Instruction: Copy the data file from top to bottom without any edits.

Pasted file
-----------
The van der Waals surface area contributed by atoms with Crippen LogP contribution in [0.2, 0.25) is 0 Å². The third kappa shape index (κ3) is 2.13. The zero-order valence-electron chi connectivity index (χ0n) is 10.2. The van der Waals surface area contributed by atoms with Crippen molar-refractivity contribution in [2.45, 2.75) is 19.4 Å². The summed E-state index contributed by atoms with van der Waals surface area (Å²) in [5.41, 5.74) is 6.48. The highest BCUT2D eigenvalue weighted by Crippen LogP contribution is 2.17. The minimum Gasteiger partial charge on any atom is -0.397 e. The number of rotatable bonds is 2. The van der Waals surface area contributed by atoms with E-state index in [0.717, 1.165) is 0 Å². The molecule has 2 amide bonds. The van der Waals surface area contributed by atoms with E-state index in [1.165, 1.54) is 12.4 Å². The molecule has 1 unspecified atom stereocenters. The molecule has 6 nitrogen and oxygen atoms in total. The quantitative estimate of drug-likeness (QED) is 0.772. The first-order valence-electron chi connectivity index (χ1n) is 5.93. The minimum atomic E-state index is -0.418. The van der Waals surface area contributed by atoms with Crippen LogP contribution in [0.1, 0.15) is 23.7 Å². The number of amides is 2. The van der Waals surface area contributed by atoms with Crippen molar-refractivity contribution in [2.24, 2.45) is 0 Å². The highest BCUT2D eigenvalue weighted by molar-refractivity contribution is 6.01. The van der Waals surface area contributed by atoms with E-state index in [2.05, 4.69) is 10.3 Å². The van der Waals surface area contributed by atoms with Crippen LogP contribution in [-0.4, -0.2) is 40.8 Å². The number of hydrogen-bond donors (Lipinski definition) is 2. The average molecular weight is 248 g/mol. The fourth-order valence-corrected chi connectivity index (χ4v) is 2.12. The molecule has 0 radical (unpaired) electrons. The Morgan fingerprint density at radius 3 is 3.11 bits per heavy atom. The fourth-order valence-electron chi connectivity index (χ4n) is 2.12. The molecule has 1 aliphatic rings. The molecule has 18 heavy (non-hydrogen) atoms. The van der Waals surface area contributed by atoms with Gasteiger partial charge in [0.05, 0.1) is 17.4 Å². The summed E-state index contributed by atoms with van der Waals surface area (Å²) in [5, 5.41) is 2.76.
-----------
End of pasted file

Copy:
The van der Waals surface area contributed by atoms with Crippen LogP contribution in [0.2, 0.25) is 0 Å². The third kappa shape index (κ3) is 2.13. The zero-order valence-electron chi connectivity index (χ0n) is 10.2. The van der Waals surface area contributed by atoms with Crippen molar-refractivity contribution in [2.45, 2.75) is 19.4 Å². The summed E-state index contributed by atoms with van der Waals surface area (Å²) in [5.41, 5.74) is 6.48. The highest BCUT2D eigenvalue weighted by Crippen LogP contribution is 2.17. The minimum Gasteiger partial charge on any atom is -0.397 e. The number of rotatable bonds is 2. The van der Waals surface area contributed by atoms with E-state index in [0.717, 1.165) is 0 Å². The molecule has 2 amide bonds. The van der Waals surface area contributed by atoms with E-state index in [1.165, 1.54) is 12.4 Å². The molecule has 1 unspecified atom stereocenters. The molecule has 6 nitrogen and oxygen atoms in total. The quantitative estimate of drug-likeness (QED) is 0.772. The first-order valence-electron chi connectivity index (χ1n) is 5.93. The minimum atomic E-state index is -0.418. The van der Waals surface area contributed by atoms with Crippen LogP contribution in [0.1, 0.15) is 23.7 Å². The number of amides is 2. The van der Waals surface area contributed by atoms with Crippen molar-refractivity contribution in [2.24, 2.45) is 0 Å². The highest BCUT2D eigenvalue weighted by molar-refractivity contribution is 6.01. The van der Waals surface area contributed by atoms with E-state index in [2.05, 4.69) is 10.3 Å². The van der Waals surface area contributed by atoms with Crippen LogP contribution in [-0.4, -0.2) is 40.8 Å². The number of hydrogen-bond donors (Lipinski definition) is 2. The average molecular weight is 248 g/mol. The fourth-order valence-corrected chi connectivity index (χ4v) is 2.12. The molecule has 0 radical (unpaired) electrons. The Morgan fingerprint density at radius 3 is 3.11 bits per heavy atom. The fourth-order valence-electron chi connectivity index (χ4n) is 2.12. The molecule has 1 aliphatic rings. The molecule has 18 heavy (non-hydrogen) atoms. The van der Waals surface area contributed by atoms with Gasteiger partial charge in [0.05, 0.1) is 17.4 Å². The summed E-state index contributed by atoms with van der Waals surface area (Å²) in [5, 5.41) is 2.76.